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Pentagon Relaxing Recruiting Standards For Potheads, Fat People

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Saagar Enjeti White House Correspondent
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U.S. Secretary of Defense Ash Carter has proposed relaxing military recruiting standards in a move that has garnered significant pushback.

Carter reportedly wants to impose new scrutiny on recruiting criteria like physical fitness, marijuana use, tattoo regulations, and single parents. “That is a big can of worms and it’s politically dangerous,” a senior U.S. military official told Military Times following the announcement.

The U.S. military has significantly changed personnel policies in recent days, including opening combat jobs to women, and allowing transgendered troops to openly serve.

“The one thing that’s made all those efforts palatable is that we weren’t changing the standards. This has been people’s fear all along,” the official lamented. “They said ‘Yeah, they say they’re not going to lower the standards, but they’re going to do it — just watch ’em.”

“These benchmarks must be kept relevant for both today’s force and tomorrow’s, meaning we have to ensure they’re not unnecessarily restrictive,” Carter said Monday.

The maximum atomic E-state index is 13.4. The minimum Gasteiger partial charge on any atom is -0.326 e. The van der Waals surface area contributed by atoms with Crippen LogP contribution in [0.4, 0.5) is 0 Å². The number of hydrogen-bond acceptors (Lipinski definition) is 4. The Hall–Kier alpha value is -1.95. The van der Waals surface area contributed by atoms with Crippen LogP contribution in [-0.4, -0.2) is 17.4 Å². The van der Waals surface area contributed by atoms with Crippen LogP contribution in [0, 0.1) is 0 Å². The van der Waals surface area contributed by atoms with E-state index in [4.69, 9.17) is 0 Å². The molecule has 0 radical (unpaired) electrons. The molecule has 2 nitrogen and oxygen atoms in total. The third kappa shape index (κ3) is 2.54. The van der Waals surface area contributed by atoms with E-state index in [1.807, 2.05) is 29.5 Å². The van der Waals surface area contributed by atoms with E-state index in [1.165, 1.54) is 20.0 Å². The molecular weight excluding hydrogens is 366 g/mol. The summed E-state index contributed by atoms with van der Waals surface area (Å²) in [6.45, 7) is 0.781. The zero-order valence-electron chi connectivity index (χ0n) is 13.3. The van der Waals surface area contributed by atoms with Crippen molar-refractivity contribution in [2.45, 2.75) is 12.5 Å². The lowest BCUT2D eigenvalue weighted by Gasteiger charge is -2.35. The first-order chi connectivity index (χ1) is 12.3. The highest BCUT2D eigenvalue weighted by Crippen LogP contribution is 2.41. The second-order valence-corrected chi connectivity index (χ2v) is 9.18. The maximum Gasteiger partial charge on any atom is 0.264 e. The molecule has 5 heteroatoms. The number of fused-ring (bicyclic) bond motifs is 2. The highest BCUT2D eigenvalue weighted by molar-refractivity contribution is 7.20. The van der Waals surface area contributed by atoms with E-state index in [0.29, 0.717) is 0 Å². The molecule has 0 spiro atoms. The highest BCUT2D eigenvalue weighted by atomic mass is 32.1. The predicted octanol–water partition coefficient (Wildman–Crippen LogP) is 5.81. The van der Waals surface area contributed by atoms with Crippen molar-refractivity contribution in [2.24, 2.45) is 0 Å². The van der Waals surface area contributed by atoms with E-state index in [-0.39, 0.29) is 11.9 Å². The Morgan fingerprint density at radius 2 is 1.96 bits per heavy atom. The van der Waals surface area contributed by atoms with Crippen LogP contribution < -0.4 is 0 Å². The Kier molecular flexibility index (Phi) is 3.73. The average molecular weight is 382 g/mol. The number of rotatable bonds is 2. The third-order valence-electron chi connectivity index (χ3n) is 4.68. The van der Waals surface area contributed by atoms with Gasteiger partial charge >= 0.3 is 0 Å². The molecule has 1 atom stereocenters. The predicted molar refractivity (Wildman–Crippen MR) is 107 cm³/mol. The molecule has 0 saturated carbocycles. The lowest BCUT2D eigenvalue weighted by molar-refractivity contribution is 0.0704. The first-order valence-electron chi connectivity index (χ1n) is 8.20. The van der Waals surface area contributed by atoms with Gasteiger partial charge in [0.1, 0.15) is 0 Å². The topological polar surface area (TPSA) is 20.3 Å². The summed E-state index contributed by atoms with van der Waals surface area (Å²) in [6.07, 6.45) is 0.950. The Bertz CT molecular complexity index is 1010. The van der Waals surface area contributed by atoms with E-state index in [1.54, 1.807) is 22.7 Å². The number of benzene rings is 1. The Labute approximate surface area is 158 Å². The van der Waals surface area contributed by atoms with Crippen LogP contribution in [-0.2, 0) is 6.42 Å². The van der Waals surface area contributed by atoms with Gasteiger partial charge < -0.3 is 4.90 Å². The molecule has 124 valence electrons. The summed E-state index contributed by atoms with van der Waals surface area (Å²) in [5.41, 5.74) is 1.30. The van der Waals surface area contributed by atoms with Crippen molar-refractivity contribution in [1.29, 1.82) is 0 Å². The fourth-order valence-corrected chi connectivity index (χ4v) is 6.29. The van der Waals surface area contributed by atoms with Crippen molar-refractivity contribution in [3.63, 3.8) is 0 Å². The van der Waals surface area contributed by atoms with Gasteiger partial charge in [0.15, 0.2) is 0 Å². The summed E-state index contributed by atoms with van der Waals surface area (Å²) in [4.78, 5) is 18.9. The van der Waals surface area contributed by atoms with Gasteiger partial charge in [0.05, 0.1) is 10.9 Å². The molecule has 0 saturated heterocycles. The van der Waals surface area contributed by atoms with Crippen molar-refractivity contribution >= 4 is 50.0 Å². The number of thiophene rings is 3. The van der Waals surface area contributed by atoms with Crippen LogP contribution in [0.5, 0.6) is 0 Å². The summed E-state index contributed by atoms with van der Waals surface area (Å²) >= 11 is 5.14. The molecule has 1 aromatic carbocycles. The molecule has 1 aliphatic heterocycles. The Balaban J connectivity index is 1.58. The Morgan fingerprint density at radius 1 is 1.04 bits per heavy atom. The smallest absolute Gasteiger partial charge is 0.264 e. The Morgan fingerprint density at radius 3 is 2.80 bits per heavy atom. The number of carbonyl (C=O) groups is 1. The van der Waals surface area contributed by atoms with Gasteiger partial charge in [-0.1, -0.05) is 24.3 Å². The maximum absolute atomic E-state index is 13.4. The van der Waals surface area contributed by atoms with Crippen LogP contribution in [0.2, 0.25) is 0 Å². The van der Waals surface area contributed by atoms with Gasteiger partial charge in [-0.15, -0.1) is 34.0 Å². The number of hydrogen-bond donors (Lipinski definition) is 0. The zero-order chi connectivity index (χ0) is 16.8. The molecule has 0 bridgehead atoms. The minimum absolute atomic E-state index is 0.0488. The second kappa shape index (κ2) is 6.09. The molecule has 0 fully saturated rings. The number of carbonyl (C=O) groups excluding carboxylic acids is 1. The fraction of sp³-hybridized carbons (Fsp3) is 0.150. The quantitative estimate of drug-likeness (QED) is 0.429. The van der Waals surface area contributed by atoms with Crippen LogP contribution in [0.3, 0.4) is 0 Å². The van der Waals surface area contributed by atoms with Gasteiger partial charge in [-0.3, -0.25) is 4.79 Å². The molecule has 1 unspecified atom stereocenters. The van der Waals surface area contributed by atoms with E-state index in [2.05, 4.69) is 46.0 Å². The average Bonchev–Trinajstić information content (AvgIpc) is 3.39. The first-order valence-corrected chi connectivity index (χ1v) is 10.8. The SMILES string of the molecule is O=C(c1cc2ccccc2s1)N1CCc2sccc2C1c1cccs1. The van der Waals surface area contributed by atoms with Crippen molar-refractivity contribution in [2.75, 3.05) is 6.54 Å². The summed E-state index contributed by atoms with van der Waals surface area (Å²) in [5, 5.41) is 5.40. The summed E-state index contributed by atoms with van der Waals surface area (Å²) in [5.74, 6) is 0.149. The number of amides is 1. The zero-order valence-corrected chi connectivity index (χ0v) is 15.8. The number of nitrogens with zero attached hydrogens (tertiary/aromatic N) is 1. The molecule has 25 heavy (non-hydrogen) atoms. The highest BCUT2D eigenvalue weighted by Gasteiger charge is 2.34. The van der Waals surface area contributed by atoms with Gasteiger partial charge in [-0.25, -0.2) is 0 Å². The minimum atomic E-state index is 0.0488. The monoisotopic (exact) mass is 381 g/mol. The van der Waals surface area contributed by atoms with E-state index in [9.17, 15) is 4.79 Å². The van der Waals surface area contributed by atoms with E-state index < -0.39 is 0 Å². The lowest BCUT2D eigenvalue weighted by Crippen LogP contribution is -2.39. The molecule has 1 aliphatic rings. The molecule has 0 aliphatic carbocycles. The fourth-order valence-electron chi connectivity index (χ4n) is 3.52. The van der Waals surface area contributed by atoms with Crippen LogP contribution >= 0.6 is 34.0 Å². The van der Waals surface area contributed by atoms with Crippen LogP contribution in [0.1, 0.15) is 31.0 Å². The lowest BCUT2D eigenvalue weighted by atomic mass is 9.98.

Service branches have their own fitness requirements that adhere to guidelines set by the Department of Defense. The current department guidelines only mandate a recruit have under a BMI of 27.5, and only say recruits must not be using illegal drugs when they arrive for training. Most services, however, don’t recruit people with a history of moderate illegal drug use.

A September study of the U.S. military found service members are more overweight than ever before and the trend is likely to continue — 7.8 percent of the military is overweight, which represents a staggering rise from 1.6 percent in 2001.

“If I have to climb up to the top of a mountain in Nuristan, in Afghanistan, and if I have someone who is classified as clinically obese, they are potentially going to be a liability for me on that patrol,” the U.S. Army’s top Non-Commissioned Officer cautioned in a statement to Military Times.

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